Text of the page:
SMBs will drive economic recovery – but they require innovation to succeed

There is no doubt that the immediate economic picture for the UK is challenging and is likely to get worse before it will get better.

SMBs will drive economic recovery - but they require innovation to succeed

Research shows SMBs will be instrumental to economic recovery in the UK.  

There is no doubt that the immediate economic picture for the UK is challenging and is likely to get worse before it will get better. The Centre for Economics and Business Research (Cebr), for instance, is forecasting quarterly falls in GDP in the first two quarters of the year, with the economy set to return to growth in the second half of the year. However, despite the challenges that small businesses will undoubtedly face over the next twelve months, looking beyond, their survival during this economic downturn is more positive than appearances suggest. 

A report from the Cebr, which assessed data from 2005 to 2021 and then looked to 2022 and beyond using forecasts, shows that SMBs will actually be the businesses that lead global growth over the next few years. By 2025, Cebr forecasts that the number of SMBs will grow on average 1.7% across the U.S., Canada, UK, Spain, Germany, France, Ireland and Portugal, creating millions of jobs. In the UK, growth in turnover for SMBs is expected to outperform the growth rate for all businesses from 2023 – 2025.  

History is set to repeat itself  

Cebr’s study also found that looking back, UK SMBs weathered the global financial recession of 2008 well. Despite a fall in 2010, the number of SMBs returned to their pre-crisis level in just under three years and grew markedly beyond their pre-crisis level in the period between 2013-2015, totalling a 12% increase cumulatively. 

Between 2022-2025, it is predicted that similar SMB growth will take place. In the UK, Cebr forecasts there to be 342,000 additional SMBs in 2025, compared to 2022, bringing the total number to over 5.8 million.   

Two reasons for this predicted growth over the next two years are attributed to SMBs’ innate agility and resilience. If we think about recent global events, such as the pandemic, SMBs were some of the fastest businesses to adapt. They were able to keep up with the changing dynamics of consumer habits and behaviours – whether it was redirecting resources online or finding completely new ways of working through lockdown.

The tech revolution has given SMBs a boost

Since the last recession, we’ve seen a myriad of tech advancements that have helped to support SMBs in their growth such as artificial intelligence, cloud computing and social media. More recently, tech has played an important part in the SMB growth story, with the pandemic having supercharged this revolution. From plumbers using smartphones to invoice customers and track expenses in real-time, to hairdressers and accountants using WhatsApp to log appointments and talk to clients, and manufacturers digitising their end-to-end processes in the cloud, the pace of change has been immense. Businesses that never used to be considered as “tech” are using digital tools to increase their revenues, minimise their costs, and save time.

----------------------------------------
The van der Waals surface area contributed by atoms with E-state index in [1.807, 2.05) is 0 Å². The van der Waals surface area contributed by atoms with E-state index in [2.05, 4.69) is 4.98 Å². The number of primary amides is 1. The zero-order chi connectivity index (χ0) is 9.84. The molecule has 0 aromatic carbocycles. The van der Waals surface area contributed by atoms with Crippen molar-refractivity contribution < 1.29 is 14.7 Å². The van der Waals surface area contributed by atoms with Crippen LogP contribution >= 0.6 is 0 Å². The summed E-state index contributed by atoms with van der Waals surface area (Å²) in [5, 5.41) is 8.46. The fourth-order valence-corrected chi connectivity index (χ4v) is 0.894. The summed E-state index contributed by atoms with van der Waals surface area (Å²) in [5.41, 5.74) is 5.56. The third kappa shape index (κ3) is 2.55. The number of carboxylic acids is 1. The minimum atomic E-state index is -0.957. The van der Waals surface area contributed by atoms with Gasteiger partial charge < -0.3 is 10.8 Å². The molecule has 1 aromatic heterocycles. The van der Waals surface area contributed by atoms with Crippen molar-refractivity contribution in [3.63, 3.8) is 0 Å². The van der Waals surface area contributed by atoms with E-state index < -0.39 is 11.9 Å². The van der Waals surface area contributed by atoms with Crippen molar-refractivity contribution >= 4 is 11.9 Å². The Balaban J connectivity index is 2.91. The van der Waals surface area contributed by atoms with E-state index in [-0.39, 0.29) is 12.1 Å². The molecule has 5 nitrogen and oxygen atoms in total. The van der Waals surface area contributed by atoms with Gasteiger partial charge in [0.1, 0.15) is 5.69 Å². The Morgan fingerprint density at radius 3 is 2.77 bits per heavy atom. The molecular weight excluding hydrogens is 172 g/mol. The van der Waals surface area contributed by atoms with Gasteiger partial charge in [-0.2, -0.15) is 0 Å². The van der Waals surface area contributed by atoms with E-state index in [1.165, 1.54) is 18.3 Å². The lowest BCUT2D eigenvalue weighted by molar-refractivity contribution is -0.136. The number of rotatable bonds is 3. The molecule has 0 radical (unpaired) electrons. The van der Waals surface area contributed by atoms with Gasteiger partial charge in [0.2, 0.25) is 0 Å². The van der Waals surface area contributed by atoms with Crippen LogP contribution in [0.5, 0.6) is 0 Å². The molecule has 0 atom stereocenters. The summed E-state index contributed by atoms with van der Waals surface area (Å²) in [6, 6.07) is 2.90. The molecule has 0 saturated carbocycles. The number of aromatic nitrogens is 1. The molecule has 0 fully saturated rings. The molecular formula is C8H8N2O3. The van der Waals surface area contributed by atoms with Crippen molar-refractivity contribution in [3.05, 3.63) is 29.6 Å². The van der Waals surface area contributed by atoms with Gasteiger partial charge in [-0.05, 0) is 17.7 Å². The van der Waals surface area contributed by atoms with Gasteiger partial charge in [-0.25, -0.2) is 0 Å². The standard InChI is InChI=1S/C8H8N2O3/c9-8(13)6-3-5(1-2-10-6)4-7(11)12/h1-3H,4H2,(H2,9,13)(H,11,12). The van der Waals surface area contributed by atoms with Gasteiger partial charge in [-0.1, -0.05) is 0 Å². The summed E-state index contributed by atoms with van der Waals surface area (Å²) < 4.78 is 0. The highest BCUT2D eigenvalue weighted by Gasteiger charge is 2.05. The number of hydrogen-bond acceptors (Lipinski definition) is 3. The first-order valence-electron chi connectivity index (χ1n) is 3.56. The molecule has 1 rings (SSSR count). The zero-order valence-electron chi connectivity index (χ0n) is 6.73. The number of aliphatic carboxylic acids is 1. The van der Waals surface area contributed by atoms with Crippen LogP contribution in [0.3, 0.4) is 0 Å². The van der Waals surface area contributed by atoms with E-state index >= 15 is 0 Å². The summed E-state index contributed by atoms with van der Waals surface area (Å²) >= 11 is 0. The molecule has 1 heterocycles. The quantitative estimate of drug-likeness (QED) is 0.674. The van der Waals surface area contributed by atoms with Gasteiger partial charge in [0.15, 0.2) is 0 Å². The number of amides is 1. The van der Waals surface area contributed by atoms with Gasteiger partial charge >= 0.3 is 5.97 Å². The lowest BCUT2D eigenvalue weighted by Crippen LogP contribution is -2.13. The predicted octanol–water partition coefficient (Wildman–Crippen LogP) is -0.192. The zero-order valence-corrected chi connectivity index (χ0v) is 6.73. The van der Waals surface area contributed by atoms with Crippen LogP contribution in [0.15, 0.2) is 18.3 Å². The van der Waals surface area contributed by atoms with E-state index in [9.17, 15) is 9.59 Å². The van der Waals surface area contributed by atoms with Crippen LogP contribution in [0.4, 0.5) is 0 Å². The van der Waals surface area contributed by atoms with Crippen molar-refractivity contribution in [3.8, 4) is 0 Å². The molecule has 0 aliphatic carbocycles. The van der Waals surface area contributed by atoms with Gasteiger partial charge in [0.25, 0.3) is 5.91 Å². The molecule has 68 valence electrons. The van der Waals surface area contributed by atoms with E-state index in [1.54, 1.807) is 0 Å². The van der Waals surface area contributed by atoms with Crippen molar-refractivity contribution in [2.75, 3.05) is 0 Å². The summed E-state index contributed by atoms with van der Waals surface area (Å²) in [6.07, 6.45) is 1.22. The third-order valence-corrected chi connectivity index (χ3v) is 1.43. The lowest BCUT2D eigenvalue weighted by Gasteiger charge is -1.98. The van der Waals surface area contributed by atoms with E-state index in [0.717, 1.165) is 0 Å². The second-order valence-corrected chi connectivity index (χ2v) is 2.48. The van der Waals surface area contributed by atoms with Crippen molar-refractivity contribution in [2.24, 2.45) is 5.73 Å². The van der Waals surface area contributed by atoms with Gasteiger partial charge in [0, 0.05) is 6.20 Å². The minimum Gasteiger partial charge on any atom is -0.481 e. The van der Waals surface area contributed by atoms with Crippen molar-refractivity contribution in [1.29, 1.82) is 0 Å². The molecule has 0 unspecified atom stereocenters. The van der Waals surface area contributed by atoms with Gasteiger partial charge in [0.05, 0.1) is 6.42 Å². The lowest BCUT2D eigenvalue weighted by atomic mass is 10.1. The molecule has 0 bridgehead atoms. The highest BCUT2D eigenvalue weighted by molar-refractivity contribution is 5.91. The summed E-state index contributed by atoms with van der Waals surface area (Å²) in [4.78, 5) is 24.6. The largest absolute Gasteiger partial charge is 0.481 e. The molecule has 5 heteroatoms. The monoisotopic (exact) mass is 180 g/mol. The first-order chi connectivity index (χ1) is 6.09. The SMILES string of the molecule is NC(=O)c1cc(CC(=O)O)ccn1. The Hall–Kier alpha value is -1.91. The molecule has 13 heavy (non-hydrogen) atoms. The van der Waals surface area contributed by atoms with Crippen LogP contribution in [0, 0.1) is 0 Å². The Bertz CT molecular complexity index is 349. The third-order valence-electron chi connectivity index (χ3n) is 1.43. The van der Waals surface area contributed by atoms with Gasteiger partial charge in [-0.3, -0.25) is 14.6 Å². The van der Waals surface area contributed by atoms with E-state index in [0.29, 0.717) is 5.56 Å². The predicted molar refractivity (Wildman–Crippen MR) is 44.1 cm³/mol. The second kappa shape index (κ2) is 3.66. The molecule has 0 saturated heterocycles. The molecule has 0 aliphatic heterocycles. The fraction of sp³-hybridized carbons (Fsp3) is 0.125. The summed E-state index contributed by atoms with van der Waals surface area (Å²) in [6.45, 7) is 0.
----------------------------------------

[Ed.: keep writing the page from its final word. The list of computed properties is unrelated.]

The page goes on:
For example, Tree Tops Caravan Park, a family business established in the 1950s and a customer of Sage, cited technology as a key supporting factor in strengthening the business during harder times. The SMB has digitised across multiple areas to improve efficiency when complying with the requirements of HMRC and removing large swathes of paperwork. Tree Tops now plans to move as many systems as possible onto cloud computing to operate in a more agile way.  

According to Sage’s Digital Britain report, if SMBs unlock the full benefits of technology, they will boost the value of tech use to the UK economy by almost double to £448 billion annually.  

More SMB support is needed 

Collectively, we must make it as easy as possible for the SMB ecosystem to do business digitally and adopt technology that will unlock productivity. In the UK, a clear ambition for a competitive digital economy is needed to support a return to growth.  

The recent postponement of the Making Tax Digital initiative is just one of the barriers holding back SMBs that want to modernise and innovate – a key growth element during a recession. If SMBs are given clarity and fully supported when it comes to initiatives such as this, they will lead that charge. 

With the right support, policies and incentives in place, SMBs will play a vital role in economic recovery in the UK and beyond, just as they’ve done before.  

Paul Struthers
Paul Struthers

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